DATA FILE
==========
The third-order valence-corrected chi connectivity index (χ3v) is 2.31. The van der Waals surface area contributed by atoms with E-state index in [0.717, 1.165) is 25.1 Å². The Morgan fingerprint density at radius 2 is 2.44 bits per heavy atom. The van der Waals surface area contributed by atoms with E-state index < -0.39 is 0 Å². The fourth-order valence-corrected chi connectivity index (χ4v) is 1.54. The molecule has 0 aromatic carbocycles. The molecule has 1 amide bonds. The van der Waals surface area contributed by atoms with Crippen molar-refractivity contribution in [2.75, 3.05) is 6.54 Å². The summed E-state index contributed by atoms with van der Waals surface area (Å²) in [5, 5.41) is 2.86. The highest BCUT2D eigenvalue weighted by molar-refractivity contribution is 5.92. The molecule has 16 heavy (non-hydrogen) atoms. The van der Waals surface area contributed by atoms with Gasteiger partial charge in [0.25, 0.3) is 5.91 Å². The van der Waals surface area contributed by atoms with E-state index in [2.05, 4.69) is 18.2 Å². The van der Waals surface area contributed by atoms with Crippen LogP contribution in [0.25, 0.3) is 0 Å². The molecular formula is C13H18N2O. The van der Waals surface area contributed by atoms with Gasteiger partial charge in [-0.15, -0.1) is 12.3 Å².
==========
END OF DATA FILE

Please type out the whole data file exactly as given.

The third-order valence-corrected chi connectivity index (χ3v) is 2.31. The van der Waals surface area contributed by atoms with E-state index in [0.717, 1.165) is 25.1 Å². The Morgan fingerprint density at radius 2 is 2.44 bits per heavy atom. The van der Waals surface area contributed by atoms with E-state index < -0.39 is 0 Å². The fourth-order valence-corrected chi connectivity index (χ4v) is 1.54. The molecule has 0 aromatic carbocycles. The molecule has 1 amide bonds. The van der Waals surface area contributed by atoms with Crippen molar-refractivity contribution in [2.75, 3.05) is 6.54 Å². The summed E-state index contributed by atoms with van der Waals surface area (Å²) in [5, 5.41) is 2.86. The highest BCUT2D eigenvalue weighted by molar-refractivity contribution is 5.92. The molecule has 16 heavy (non-hydrogen) atoms. The van der Waals surface area contributed by atoms with Gasteiger partial charge in [0.25, 0.3) is 5.91 Å². The van der Waals surface area contributed by atoms with E-state index in [2.05, 4.69) is 18.2 Å². The van der Waals surface area contributed by atoms with Crippen LogP contribution in [0.25, 0.3) is 0 Å². The molecular formula is C13H18N2O. The van der Waals surface area contributed by atoms with Gasteiger partial charge in [-0.15, -0.1) is 12.3 Å².